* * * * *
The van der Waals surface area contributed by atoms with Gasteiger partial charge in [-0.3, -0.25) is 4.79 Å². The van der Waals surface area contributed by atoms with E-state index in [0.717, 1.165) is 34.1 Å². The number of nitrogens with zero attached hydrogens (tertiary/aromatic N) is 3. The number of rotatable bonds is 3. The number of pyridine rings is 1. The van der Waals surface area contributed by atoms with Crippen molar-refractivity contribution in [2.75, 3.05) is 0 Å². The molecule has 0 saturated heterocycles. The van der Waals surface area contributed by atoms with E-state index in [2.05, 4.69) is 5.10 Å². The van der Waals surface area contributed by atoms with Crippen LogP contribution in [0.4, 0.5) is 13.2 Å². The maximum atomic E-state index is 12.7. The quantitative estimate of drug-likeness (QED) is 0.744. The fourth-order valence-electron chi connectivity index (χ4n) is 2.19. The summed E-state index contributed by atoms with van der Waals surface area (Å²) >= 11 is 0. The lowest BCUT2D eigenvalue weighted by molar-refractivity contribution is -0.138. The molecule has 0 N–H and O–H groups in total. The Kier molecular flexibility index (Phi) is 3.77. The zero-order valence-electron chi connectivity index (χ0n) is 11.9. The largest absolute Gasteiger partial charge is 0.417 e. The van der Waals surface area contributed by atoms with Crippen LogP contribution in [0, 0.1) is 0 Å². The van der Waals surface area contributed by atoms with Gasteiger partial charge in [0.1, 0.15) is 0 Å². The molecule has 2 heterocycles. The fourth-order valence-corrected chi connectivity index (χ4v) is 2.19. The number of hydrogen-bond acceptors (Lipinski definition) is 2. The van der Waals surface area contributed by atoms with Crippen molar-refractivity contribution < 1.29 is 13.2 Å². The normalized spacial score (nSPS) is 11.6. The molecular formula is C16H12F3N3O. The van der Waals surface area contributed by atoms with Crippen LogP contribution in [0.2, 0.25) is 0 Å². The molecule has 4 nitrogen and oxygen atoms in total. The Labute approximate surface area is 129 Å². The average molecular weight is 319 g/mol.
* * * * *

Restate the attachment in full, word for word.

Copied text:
The van der Waals surface area contributed by atoms with Gasteiger partial charge in [-0.3, -0.25) is 4.79 Å². The van der Waals surface area contributed by atoms with E-state index in [0.717, 1.165) is 34.1 Å². The number of nitrogens with zero attached hydrogens (tertiary/aromatic N) is 3. The number of rotatable bonds is 3. The number of pyridine rings is 1. The van der Waals surface area contributed by atoms with Crippen molar-refractivity contribution in [2.75, 3.05) is 0 Å². The molecule has 0 saturated heterocycles. The van der Waals surface area contributed by atoms with E-state index in [2.05, 4.69) is 5.10 Å². The van der Waals surface area contributed by atoms with Crippen LogP contribution in [0.4, 0.5) is 13.2 Å². The maximum atomic E-state index is 12.7. The quantitative estimate of drug-likeness (QED) is 0.744. The fourth-order valence-electron chi connectivity index (χ4n) is 2.19. The summed E-state index contributed by atoms with van der Waals surface area (Å²) >= 11 is 0. The lowest BCUT2D eigenvalue weighted by molar-refractivity contribution is -0.138. The molecule has 0 N–H and O–H groups in total. The Kier molecular flexibility index (Phi) is 3.77. The zero-order valence-electron chi connectivity index (χ0n) is 11.9. The largest absolute Gasteiger partial charge is 0.417 e. The van der Waals surface area contributed by atoms with Crippen LogP contribution in [0, 0.1) is 0 Å². The van der Waals surface area contributed by atoms with Gasteiger partial charge in [0.1, 0.15) is 0 Å². The molecule has 2 heterocycles. The fourth-order valence-corrected chi connectivity index (χ4v) is 2.19. The number of hydrogen-bond acceptors (Lipinski definition) is 2. The van der Waals surface area contributed by atoms with Crippen molar-refractivity contribution < 1.29 is 13.2 Å². The normalized spacial score (nSPS) is 11.6. The molecular formula is C16H12F3N3O. The van der Waals surface area contributed by atoms with Crippen LogP contribution in [0.2, 0.25) is 0 Å². The molecule has 4 nitrogen and oxygen atoms in total. The Labute approximate surface area is 129 Å². The average molecular weight is 319 g/mol.